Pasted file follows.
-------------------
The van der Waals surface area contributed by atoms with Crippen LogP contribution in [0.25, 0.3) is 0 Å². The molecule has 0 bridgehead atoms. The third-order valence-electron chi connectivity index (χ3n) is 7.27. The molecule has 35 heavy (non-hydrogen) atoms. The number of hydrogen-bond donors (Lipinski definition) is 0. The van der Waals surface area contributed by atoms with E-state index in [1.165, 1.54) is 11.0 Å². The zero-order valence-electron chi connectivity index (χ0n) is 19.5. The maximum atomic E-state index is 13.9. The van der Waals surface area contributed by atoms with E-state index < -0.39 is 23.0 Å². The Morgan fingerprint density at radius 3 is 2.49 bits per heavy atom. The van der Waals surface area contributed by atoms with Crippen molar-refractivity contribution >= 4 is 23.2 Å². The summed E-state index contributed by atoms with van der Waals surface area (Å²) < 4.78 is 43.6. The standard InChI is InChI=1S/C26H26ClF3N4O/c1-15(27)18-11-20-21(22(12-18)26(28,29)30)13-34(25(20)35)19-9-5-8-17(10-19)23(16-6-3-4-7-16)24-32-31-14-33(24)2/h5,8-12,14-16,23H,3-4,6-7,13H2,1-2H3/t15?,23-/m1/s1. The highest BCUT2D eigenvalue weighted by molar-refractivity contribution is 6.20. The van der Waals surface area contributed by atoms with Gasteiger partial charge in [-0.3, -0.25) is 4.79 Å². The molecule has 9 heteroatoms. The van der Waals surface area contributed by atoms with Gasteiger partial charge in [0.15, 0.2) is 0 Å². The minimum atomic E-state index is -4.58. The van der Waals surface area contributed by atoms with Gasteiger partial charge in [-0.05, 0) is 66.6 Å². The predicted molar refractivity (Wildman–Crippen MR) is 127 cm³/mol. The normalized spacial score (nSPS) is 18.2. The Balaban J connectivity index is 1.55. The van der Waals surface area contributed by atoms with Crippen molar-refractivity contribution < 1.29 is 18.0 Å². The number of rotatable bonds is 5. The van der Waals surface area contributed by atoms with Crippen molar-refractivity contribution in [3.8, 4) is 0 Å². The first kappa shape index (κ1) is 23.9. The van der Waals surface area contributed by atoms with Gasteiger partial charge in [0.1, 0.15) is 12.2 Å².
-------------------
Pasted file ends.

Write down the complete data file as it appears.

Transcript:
The van der Waals surface area contributed by atoms with Crippen LogP contribution in [0.25, 0.3) is 0 Å². The molecule has 0 bridgehead atoms. The third-order valence-electron chi connectivity index (χ3n) is 7.27. The molecule has 35 heavy (non-hydrogen) atoms. The number of hydrogen-bond donors (Lipinski definition) is 0. The van der Waals surface area contributed by atoms with E-state index in [1.165, 1.54) is 11.0 Å². The zero-order valence-electron chi connectivity index (χ0n) is 19.5. The maximum atomic E-state index is 13.9. The van der Waals surface area contributed by atoms with E-state index < -0.39 is 23.0 Å². The Morgan fingerprint density at radius 3 is 2.49 bits per heavy atom. The van der Waals surface area contributed by atoms with Crippen molar-refractivity contribution >= 4 is 23.2 Å². The summed E-state index contributed by atoms with van der Waals surface area (Å²) < 4.78 is 43.6. The standard InChI is InChI=1S/C26H26ClF3N4O/c1-15(27)18-11-20-21(22(12-18)26(28,29)30)13-34(25(20)35)19-9-5-8-17(10-19)23(16-6-3-4-7-16)24-32-31-14-33(24)2/h5,8-12,14-16,23H,3-4,6-7,13H2,1-2H3/t15?,23-/m1/s1. The highest BCUT2D eigenvalue weighted by molar-refractivity contribution is 6.20. The van der Waals surface area contributed by atoms with Gasteiger partial charge in [-0.3, -0.25) is 4.79 Å². The molecule has 9 heteroatoms. The van der Waals surface area contributed by atoms with Gasteiger partial charge in [0.15, 0.2) is 0 Å². The minimum atomic E-state index is -4.58. The van der Waals surface area contributed by atoms with Gasteiger partial charge in [-0.05, 0) is 66.6 Å². The predicted molar refractivity (Wildman–Crippen MR) is 127 cm³/mol. The normalized spacial score (nSPS) is 18.2. The Balaban J connectivity index is 1.55. The van der Waals surface area contributed by atoms with Crippen molar-refractivity contribution < 1.29 is 18.0 Å². The number of rotatable bonds is 5. The van der Waals surface area contributed by atoms with Crippen molar-refractivity contribution in [3.8, 4) is 0 Å². The first kappa shape index (κ1) is 23.9. The van der Waals surface area contributed by atoms with Gasteiger partial charge in [0.1, 0.15) is 12.2 Å².